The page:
industry news
Subscribe Now

Microsoft Buys Express Logic RTOS Company

Everything is a Component

“The future lies in designing… computers that users don’t realize are computers at all.” – Adam Osborne

The big fish eat the small fish. That’s a law of the jungle… er, aquarium.

Last week, software leviathan Microsoft gobbled up minnow Express Logic and its well-regarded RTOS, ThreadX. The financial terms of the agreement were not disclosed by either side, but my finger-in-the-breeze estimate is that the price was in the range of tens of millions of dollars, not hundreds of millions. Figure on eight figures for the San Diego RTOS company. Pretty good money for a royalty-free product.

The acquisition puts Microsoft squarely in the RTOS business, where it’s really had no business being before. Oh, sure, Redmond has produced embedded operating systems in the past – Windows CE, Windows Embedded, Windows Phone, etc. – but none were true, “hard real-time” operating systems. Now the company has a genuine RTOS to call its own.

The strategy here is clear enough to see. ThreadX is a gateway drug. By offering a (comparatively) low-end and inexpensive RTOS that connects to its massive Azure cloud infrastructure, Microsoft offers device makers a low-cost way to step into the wider and more expensive world of Azure. A royalty-free RTOS now; an expensive addiction to cloud services later.

It’s the same strategy that Google uses with Android, and Amazon with its AWS cloud services and FreeRTOS operating system. In each case, the small RTOS hooks into the larger cloud world where the real money is. For many IoT developers, some sort of cloud connectivity is important, and probably not where their expertise lies. Choosing an RTOS that greases that pathway makes perfect sense.

In Express Logic’s case, the connection to Azure wasn’t premeditated; that feature came much later. The company has been supplying ThreadX (along with dozens of optional modules) for decades, and the RTOS is widely used in everything from ink jet printers to NASA space probes. ThreadX has developed a reputation for solid performance, reliability, and royalty-free pricing. Cloud connectivity came later, but it’s a feature that caught Microsoft’s eye.

There’s no rule that says ThreadX users have to connect to Azure, or to any other cloud service. It’s still a functional real-time operating system, cloud or no cloud. But should you need cloud connectivity in your application, the right choice is clear.

What the acquisition highlights, apart from the obvious growth of cloud services, is that everything is becoming a component of something else. For 20+ years, Express Logic was a standalone company selling an RTOS and associated software. That was enough; enough to sustain the firm and enough to support its continual growth. Now, that company and its products are essentially a component, a mega-feature, inside the larger Azure product. For Microsoft, ThreadX is a means to an end; a shiny new lure to attract more and bigger fish into its pond.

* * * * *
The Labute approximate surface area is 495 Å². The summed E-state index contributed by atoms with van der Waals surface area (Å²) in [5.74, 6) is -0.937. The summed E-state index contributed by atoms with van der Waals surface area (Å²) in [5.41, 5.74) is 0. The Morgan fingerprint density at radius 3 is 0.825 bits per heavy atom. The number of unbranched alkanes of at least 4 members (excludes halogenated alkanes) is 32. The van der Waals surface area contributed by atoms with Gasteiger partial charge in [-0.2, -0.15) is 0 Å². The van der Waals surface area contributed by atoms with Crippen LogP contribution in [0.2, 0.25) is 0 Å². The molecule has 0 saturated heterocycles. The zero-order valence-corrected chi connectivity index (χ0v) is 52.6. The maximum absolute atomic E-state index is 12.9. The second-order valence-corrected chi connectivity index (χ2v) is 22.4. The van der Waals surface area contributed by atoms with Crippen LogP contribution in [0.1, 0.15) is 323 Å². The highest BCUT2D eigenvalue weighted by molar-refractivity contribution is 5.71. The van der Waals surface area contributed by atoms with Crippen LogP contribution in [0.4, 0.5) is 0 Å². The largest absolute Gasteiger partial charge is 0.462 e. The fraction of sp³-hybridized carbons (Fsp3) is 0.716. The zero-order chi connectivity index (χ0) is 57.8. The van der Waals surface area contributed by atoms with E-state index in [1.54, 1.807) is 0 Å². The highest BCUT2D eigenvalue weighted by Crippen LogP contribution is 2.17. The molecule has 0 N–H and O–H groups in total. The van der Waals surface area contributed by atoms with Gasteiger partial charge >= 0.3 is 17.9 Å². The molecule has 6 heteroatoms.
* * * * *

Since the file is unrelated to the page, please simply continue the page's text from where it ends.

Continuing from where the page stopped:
For ThreadX users, not much will change. The staff and the San Diego office will remain as they are. Some Microsoft logos will undoubtedly be splashed across office walls, business cards, and user manuals. But the grubby technical work of developing and maintaining a successful real-time operating system will continue. Cloudless RTOS users can carry on apace. Cloud-connected developers, though, now have an ocean of new possibilities.

Leave a Reply

featured blogs
Jul 2, 2020
Using the bitwise operators in general, and employing them to perform masking operations in particular, can be extremely efficacious....
Jul 2, 2020
In June, we continued to upgrade several key pieces of content across the website, including more interactive product explorers on several pages and a homepage refresh. We also made a significant update to our product pages which allows logged-in users to see customer-specifi...
Jun 26, 2020
[From the last episode: We looked at the common machine-vision application and its primary .] We'€™ve seen that vision is a common AI these days, and we'€™ve also talked about the fact that our current spate of neural networks are not neuromorphic '€“ that is, they'€™...

Featured Video

Product Update: New DesignWare® IOs

Sponsored by Synopsys

Join Faisal Goriawalla for an update on Synopsys’ DesignWare GPIO and Specialty IO IP, including LVDS, I2C and I3C. The IO portfolio is silicon-proven across a range of foundries and process nodes, and is ready for your next SoC design.

Click here for more information about DesignWare Embedded Memories, Logic Libraries and Test Videos

Featured Paper

Cryptography: Fundamentals on the Modern Approach

Sponsored by Maxim Integrated

Learn about the fundamental concepts behind modern cryptography, including how symmetric and asymmetric keys work to achieve confidentiality, identification and authentication, integrity, and non-repudiation.

Click here to download the whitepaper

Featured Chalk Talk

TensorFlow to RTL with High-Level Synthesis

Sponsored by Cadence Design Systems

Bridging the gap from the AI and data science world to the RTL and hardware design world can be challenging. High-level synthesis (HLS) can provide a mechanism to get from AI frameworks like TensorFlow into synthesizable RTL, enabling the development of high-performance inference architectures. In this episode of Chalk Talk, Amelia Dalton chats with Dave Apte of Cadence Design Systems about doing AI design with HLS.

More information